COP26 reflection from Ed Echlin
A new way of thinking
“Night shall be thrice night over you,
And heaven an iron cope.
Do you have joy without a cause,
Yea, faith without a hope?”
G.K. Chesterton, The Ballad of the White Horse
The threat King Alfred confronted when Danes, “with horned heads” and “scarlet beards like blood”, swept into Wessex, demanded faith, hope – and resolute damage limitation. The climate crisis is even more frightening than that which faced Alfred and Wessex. Because as sea waters, like modern Vikings, rush across shores and into estuaries and, as valiant Maldives islanders and Bangladesh delta people poignantly remind us, our dominant culture of relentless economic growth and global trade, so destabilises the climate as to threaten the very future of life on Earth. Jesus and the Church – which is Jesus as community today – along with other faiths have much in our tradition to help stem the rising tide and restabilise climate.
We are the Jesus movement. We must remind ourselves that the Church, as Christ existing as community today, has a priceless contribution to offer the Earth community in its struggle to mitigate climate change and adapt to already irreversible damage. In a word, we have much to offer for the survival of the Earth’s ecosystems, of society, especially the poor, the Church itself, and our children.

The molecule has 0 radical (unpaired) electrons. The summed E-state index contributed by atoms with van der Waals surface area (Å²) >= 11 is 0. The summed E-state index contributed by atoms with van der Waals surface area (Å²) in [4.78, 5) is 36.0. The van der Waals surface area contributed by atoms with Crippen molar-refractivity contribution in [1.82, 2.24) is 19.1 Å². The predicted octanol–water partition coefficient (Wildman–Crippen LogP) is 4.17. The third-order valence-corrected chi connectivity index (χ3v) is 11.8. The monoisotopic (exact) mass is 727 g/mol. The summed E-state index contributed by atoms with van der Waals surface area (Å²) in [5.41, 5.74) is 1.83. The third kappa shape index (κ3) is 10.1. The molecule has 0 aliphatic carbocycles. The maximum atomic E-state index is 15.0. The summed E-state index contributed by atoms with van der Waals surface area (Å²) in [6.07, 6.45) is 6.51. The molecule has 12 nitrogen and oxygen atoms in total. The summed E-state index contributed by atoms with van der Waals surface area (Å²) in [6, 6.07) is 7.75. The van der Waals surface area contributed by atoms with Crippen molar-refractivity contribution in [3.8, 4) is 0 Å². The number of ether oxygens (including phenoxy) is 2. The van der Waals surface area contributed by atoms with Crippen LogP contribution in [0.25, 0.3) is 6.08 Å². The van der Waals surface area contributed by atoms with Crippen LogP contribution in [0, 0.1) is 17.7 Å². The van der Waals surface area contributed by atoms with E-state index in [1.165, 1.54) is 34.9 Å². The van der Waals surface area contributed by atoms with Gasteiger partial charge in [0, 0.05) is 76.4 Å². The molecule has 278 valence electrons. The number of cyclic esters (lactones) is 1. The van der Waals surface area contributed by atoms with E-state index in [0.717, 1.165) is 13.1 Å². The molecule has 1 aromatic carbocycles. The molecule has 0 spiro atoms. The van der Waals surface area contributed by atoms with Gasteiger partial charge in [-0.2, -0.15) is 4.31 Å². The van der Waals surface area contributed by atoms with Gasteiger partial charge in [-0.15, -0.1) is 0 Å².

Within his radically prophetic alternative lifestyle, dependent on God’s providence and human sharing fellowship, Jesus preached the dawning of God’s kingdom, using metaphors drawn from peasant and lake life. We are especially familiar with parables of seeds, the good shepherd, the good Samaritan, the lost sheep, the mustard bush, the vineyard, the net bursting with fish, and many more. Jesus preached and taught in more than words. He was in the inclusive tradition of his remote ancestors, Abraham and Sarah, welcoming people who found God in diverse ways. This is important for his followers today when different “faiths” unite and work together to stabilise climate, care for Earth’s creatures, and seek an economy of quality, not infinite “growth”. He also preached – and illustrated – the coming kingdom in his prophetic actions, notably in shared meals, some of which were outside (Matthew 15:32-38; John 6:1-14). These meals, inclusive of the fertility of the local soil community, and open to people “from East and West”, were enacted parables of the inclusive kingdom.